Finally, the July 2011 target also gives the current U.S. and allied team 18 to 20 months to pursue limited aims aggressively, while conveniently offering the administration “check back in a year and a half” as a reasonable response to the inevitable “where do we stand now” of modern warfare and the 24-hour news cycle. To the extent we remain focused on a limited set of modest objectives—again “defeat” and “prevent”—the 2011 decisions will be much easier.
Recall that the Iraq surge marked “the beginning of the end” there as well. The external dynamics were nearly identical—a failing partner, an unpopular military commitment, dwindling international support, deep political divisions domestically, declining national reserves. Against this backdrop, the Iraq surge was foremost tacit recognition that the United States and its military were running out of patience, time, human capital, and material resources. It was a one-off spike, not a new plateau. It too had an implicit time limit. And, the war there and the character of our commitment to it would (and did) change once that time was up.
Iraq and Afghanistan are not identical fights, but they are now similar in one important respect—the purpose behind their “surge” operations. Both surges convey the image of aggressive trauma medicine, not long-term care. The intent of both to resuscitate a critically ill patient, not necessarily save that patient from personal irresponsibility over the long haul. The U.S. surge in Iraq in 2007 and its cousin surge in Afghanistan represent crisis applications of new-age military science (opposed stabilization, counterterrorism, security force assistance, and local security innovation) with field expedient social science (provincial reconstruction teams, local development, formal and informal governance, reconciliation, and reintegration). All of these now will be combined in Afghanistan, as they were in Iraq, to achieve objectives we can live with—not necessarily those we would have preferred to achieve in the beginning.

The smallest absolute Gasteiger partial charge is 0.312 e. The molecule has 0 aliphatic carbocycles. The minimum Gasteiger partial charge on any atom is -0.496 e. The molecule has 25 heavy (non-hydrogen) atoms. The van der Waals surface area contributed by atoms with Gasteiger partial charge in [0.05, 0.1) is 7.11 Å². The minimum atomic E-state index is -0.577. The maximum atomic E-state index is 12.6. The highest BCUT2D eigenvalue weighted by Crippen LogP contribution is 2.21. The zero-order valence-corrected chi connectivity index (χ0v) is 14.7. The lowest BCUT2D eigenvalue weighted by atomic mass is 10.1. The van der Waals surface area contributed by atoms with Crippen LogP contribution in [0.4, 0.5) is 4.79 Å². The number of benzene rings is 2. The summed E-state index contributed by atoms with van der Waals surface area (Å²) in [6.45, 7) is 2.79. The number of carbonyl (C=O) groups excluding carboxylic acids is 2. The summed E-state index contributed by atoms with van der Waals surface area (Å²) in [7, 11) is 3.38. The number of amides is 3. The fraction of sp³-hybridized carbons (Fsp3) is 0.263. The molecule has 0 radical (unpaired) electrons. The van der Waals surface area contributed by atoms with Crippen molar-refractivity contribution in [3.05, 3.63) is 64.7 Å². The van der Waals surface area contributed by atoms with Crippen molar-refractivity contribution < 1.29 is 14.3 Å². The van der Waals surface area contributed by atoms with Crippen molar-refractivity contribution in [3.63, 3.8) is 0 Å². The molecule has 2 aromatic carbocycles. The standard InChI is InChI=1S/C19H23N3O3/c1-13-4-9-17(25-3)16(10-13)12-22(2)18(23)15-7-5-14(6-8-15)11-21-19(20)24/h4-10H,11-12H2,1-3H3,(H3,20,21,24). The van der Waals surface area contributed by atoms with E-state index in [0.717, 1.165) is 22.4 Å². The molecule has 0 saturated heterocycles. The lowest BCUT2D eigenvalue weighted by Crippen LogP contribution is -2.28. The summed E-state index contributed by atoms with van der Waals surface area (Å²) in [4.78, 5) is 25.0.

Q3: What do the current conflicts in Afghanistan and Iraq portend for future similar military commitments?
A3: In the end, both the irregular wars in Iraq and Afghanistan are more indicative of an emerging post-counterinsurgency era than many might care to admit. If threats of disorder—state failure, insurgency, civil war, terrorism, consequential crime—are today as (if not more) consequential than are threats from a functioning but unfavorable order—aggressive regional powers—and if transformational intervention against the worst disorder is now always assumed to be a decades-long enterprise, then intellectual pursuit of more modest alternatives is called for. Prevention, of course, is preferred but far from foolproof. New thinking is required on how the United States might pursue acceptable (vice ideal) and sustainable and manageable (vice permanent) outcomes in the next Iraq and/or Afghanistan at lower strategic cost. Today’s conventional wisdom on the subject engenders too much strategic risk.
Nathan Freier is a senior fellow in the International Security Program at the Center for Strategic and International Studies in Washington, D.C., a visiting professor at the U.S. Army War College’s Peacekeeping and Stability Operations Institute, and a former U.S. Army strategist.